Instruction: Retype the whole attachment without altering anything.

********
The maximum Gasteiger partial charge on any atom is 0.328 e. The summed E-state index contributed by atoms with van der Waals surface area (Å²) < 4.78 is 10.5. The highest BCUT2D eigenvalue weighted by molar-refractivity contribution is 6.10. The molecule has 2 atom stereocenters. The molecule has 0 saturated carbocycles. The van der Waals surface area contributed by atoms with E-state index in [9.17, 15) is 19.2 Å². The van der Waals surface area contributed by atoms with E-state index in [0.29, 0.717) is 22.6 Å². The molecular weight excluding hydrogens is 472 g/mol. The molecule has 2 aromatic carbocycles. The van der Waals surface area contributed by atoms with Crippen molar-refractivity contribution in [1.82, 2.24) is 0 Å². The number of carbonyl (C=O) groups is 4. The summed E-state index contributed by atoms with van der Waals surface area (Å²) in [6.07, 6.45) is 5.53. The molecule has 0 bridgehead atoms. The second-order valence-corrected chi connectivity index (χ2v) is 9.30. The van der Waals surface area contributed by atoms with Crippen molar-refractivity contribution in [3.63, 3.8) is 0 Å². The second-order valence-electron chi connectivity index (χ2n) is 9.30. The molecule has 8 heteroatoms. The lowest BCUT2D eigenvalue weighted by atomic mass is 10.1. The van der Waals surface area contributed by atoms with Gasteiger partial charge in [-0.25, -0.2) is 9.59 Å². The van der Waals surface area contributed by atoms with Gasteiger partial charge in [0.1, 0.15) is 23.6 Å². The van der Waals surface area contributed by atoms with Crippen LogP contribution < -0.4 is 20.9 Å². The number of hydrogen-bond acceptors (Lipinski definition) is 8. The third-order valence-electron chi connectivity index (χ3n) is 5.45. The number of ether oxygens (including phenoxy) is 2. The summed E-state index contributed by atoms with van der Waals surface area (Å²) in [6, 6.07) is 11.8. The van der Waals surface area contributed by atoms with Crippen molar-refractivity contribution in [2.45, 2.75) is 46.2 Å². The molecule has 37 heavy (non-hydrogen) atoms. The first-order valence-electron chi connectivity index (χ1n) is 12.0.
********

The maximum Gasteiger partial charge on any atom is 0.328 e. The summed E-state index contributed by atoms with van der Waals surface area (Å²) < 4.78 is 10.5. The highest BCUT2D eigenvalue weighted by molar-refractivity contribution is 6.10. The molecule has 2 atom stereocenters. The molecule has 0 saturated carbocycles. The van der Waals surface area contributed by atoms with E-state index in [9.17, 15) is 19.2 Å². The van der Waals surface area contributed by atoms with E-state index in [0.29, 0.717) is 22.6 Å². The molecular weight excluding hydrogens is 472 g/mol. The molecule has 2 aromatic carbocycles. The van der Waals surface area contributed by atoms with Crippen molar-refractivity contribution in [1.82, 2.24) is 0 Å². The number of carbonyl (C=O) groups is 4. The summed E-state index contributed by atoms with van der Waals surface area (Å²) in [6.07, 6.45) is 5.53. The molecule has 0 bridgehead atoms. The second-order valence-corrected chi connectivity index (χ2v) is 9.30. The van der Waals surface area contributed by atoms with Crippen molar-refractivity contribution in [3.63, 3.8) is 0 Å². The second-order valence-electron chi connectivity index (χ2n) is 9.30. The molecule has 8 heteroatoms. The lowest BCUT2D eigenvalue weighted by atomic mass is 10.1. The van der Waals surface area contributed by atoms with Gasteiger partial charge in [-0.25, -0.2) is 9.59 Å². The van der Waals surface area contributed by atoms with Gasteiger partial charge in [0.1, 0.15) is 23.6 Å². The van der Waals surface area contributed by atoms with Crippen LogP contribution < -0.4 is 20.9 Å². The number of hydrogen-bond acceptors (Lipinski definition) is 8. The third-order valence-electron chi connectivity index (χ3n) is 5.45. The number of ether oxygens (including phenoxy) is 2. The summed E-state index contributed by atoms with van der Waals surface area (Å²) in [6, 6.07) is 11.8. The van der Waals surface area contributed by atoms with Crippen molar-refractivity contribution in [2.45, 2.75) is 46.2 Å². The molecule has 37 heavy (non-hydrogen) atoms. The first-order valence-electron chi connectivity index (χ1n) is 12.0.